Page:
ANR UPDATE, 34(4), Winter 2015

Marijuana Legalization and Nonsmokers' Rights

23 states and Washington, D.C. have now legalized some form of "medical marijuana." Some have also legalized recreational use, including AK, CO, OR, and WA. In a campaign for marijuana legalization, proponent messaging focuses on "decriminalization." But there is a big distinction between decriminalization and mass commercialization. Marijuana is starting to look more like tobacco - with a commercial industry seeking to maximize sales, profits, and product consumption- backed by marketing campaigns, lobbyists, and lawyers to shape regulation. At the same time, tobacco is starting to look a little more like marijuana - seeking to dovetail on any opportunity to renormalize smoking in social environments like bars, and pushing to allow for indoor use of e-cigarettes and "vape pens" that can be used to consume both tobacco and marijuana products.

In Denver, the pot industry recently proposed and then withdrew a ballot measure that would have allowed marijuana smoking in any bar or public venue in the city. Although the measure purported to limit smoking to patios, there would have been pressure to make those patios largely enclosed. The pot industry wants clarity on where pot can be legally used, but this can run headlong into smokefree workplace and public place laws. What about bars? What about in a multi-unit apartment building where the smoke affects other people? ANR's position is that regardless of the smoking form - take it outside so that the smoke doesn't impact other people. Smoke is smoke. Secondhand marijuana smoke, like tobacco smoke, contains hundreds of chemicals, many of which are toxic. The smoke also contains hazardous fine particles (PM 2.5) that pose a significant health risk to nonsmokers.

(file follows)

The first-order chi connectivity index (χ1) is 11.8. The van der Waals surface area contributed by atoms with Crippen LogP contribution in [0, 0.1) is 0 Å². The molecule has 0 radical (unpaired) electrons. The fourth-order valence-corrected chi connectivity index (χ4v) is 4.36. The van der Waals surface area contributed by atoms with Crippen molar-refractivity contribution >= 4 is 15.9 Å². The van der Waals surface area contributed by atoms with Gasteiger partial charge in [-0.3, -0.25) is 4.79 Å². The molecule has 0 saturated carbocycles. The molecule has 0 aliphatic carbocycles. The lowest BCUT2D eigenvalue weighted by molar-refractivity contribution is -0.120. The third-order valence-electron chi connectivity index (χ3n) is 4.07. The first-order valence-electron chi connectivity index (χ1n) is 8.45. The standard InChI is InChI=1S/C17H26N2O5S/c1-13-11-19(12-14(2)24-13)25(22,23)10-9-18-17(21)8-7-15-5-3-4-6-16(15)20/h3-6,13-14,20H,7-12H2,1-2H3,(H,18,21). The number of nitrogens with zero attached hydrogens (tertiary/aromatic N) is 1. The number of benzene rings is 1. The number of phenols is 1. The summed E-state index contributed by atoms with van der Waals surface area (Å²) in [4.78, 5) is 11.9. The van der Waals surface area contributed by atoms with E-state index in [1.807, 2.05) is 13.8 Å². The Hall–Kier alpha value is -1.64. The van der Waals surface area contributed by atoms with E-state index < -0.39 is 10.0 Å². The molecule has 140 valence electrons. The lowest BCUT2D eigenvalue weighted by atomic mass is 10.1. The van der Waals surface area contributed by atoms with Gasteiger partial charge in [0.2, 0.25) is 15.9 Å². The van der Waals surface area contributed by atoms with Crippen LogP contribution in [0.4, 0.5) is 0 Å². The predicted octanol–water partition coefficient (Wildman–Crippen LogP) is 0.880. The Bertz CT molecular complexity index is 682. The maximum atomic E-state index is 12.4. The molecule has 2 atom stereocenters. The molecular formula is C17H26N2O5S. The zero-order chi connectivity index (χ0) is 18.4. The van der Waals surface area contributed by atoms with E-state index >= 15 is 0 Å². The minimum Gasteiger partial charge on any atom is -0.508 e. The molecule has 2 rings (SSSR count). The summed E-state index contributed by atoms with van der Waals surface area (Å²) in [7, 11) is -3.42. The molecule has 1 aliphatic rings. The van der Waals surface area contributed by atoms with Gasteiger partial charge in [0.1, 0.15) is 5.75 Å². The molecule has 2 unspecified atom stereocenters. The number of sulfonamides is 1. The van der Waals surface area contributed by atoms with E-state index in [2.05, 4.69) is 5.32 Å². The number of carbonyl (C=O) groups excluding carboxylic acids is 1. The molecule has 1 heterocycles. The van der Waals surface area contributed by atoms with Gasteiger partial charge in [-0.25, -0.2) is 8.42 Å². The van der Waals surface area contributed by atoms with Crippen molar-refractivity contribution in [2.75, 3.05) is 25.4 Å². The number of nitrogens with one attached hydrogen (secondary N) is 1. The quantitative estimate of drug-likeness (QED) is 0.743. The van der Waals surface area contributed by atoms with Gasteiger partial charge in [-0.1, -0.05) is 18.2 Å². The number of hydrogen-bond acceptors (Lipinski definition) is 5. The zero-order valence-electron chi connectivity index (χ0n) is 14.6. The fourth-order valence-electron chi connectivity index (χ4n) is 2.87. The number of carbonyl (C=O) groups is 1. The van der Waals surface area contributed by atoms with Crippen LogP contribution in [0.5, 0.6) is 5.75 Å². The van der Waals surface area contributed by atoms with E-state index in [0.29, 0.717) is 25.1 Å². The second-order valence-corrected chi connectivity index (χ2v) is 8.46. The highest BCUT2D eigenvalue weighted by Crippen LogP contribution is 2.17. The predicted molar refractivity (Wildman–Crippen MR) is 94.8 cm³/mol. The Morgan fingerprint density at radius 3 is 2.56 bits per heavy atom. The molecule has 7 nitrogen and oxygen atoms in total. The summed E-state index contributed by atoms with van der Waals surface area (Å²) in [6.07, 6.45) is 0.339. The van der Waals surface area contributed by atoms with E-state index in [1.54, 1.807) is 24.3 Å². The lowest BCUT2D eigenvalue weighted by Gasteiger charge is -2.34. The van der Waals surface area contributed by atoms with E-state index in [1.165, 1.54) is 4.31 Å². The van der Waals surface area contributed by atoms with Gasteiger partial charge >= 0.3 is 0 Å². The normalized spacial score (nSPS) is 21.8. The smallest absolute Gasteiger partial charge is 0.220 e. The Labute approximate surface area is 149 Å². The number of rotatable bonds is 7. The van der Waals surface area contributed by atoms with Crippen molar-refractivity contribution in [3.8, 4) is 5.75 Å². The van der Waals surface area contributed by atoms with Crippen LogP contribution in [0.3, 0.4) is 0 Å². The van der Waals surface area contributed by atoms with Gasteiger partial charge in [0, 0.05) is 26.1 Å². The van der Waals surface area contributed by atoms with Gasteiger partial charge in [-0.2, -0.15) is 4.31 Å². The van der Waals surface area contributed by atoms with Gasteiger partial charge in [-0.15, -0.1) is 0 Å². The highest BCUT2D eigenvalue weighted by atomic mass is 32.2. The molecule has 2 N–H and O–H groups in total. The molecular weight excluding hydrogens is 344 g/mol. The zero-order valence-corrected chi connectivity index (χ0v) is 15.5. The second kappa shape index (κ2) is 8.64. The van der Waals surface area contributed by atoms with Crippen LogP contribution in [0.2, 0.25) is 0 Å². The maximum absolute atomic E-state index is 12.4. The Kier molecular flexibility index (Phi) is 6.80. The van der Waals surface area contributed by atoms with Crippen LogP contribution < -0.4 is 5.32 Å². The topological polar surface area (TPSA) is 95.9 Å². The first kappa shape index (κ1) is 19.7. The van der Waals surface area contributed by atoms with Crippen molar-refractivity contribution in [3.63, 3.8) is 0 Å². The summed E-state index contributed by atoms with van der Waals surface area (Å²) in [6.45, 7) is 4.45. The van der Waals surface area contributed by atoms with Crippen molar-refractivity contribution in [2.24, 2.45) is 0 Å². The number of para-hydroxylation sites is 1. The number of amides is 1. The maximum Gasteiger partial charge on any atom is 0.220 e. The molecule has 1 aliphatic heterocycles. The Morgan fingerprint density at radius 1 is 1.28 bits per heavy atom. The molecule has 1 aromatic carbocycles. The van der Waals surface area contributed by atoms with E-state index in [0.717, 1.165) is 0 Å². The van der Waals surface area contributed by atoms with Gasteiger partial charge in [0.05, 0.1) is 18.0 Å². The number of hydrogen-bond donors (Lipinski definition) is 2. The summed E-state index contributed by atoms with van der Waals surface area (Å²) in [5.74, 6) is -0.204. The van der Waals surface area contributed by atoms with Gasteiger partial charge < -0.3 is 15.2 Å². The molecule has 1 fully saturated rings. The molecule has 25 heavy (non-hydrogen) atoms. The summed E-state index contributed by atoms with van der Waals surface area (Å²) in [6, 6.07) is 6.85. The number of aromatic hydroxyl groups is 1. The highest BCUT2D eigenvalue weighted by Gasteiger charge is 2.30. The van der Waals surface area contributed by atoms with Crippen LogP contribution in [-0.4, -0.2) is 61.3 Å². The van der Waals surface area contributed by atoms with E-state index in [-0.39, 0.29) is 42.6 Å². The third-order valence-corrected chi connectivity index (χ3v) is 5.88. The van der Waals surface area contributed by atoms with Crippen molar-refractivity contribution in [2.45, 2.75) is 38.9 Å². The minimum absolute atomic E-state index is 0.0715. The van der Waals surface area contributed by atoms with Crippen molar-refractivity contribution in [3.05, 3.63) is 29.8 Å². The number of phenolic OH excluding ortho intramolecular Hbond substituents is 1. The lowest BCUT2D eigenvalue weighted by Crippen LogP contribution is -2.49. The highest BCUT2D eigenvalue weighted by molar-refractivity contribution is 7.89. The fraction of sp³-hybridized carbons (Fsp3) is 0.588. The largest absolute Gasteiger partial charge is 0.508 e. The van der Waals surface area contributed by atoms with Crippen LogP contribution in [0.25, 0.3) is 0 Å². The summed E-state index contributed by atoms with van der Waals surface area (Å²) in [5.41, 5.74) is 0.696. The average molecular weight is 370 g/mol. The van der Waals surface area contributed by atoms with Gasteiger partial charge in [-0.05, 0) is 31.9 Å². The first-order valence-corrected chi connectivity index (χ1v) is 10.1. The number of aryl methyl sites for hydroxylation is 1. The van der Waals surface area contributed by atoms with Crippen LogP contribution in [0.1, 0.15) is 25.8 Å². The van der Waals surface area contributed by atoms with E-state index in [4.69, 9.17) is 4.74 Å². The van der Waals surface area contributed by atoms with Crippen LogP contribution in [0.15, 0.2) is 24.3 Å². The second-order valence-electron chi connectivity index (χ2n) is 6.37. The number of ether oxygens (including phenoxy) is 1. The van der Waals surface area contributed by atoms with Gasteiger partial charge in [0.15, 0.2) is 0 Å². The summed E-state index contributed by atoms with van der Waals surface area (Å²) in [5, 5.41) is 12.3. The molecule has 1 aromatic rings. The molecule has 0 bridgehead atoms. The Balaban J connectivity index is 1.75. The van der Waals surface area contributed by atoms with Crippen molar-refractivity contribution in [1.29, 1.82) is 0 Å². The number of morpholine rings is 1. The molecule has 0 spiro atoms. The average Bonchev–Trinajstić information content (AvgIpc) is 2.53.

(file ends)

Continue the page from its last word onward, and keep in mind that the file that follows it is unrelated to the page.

"Buddie the Marijuana Mascot" promotes pot in Ohio.
Is this the new Joe Camel targeting kids?

You can now join ANR or subscribe to ANR UPDATE with your credit card online, via our secure system.